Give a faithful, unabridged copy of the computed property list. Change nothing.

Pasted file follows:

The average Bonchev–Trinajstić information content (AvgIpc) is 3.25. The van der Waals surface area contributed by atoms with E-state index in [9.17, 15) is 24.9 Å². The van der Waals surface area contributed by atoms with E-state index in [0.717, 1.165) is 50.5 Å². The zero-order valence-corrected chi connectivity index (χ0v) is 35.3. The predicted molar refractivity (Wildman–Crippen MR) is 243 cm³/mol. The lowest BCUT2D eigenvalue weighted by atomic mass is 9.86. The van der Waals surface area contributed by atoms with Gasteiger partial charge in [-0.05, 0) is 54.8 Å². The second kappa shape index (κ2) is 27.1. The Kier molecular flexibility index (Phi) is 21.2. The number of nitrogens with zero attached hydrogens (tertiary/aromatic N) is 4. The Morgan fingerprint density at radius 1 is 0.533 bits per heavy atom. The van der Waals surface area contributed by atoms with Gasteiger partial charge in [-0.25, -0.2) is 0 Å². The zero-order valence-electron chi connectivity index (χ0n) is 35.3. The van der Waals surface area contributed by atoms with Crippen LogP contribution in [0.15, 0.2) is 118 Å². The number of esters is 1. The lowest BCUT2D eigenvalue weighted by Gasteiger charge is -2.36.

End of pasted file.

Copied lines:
The average Bonchev–Trinajstić information content (AvgIpc) is 3.25. The van der Waals surface area contributed by atoms with E-state index in [9.17, 15) is 24.9 Å². The van der Waals surface area contributed by atoms with E-state index in [0.717, 1.165) is 50.5 Å². The zero-order valence-corrected chi connectivity index (χ0v) is 35.3. The predicted molar refractivity (Wildman–Crippen MR) is 243 cm³/mol. The lowest BCUT2D eigenvalue weighted by atomic mass is 9.86. The van der Waals surface area contributed by atoms with Gasteiger partial charge in [-0.05, 0) is 54.8 Å². The second kappa shape index (κ2) is 27.1. The Kier molecular flexibility index (Phi) is 21.2. The number of nitrogens with zero attached hydrogens (tertiary/aromatic N) is 4. The Morgan fingerprint density at radius 1 is 0.533 bits per heavy atom. The van der Waals surface area contributed by atoms with Gasteiger partial charge in [-0.25, -0.2) is 0 Å². The zero-order valence-electron chi connectivity index (χ0n) is 35.3. The van der Waals surface area contributed by atoms with Crippen LogP contribution in [0.15, 0.2) is 118 Å². The number of esters is 1. The lowest BCUT2D eigenvalue weighted by Gasteiger charge is -2.36.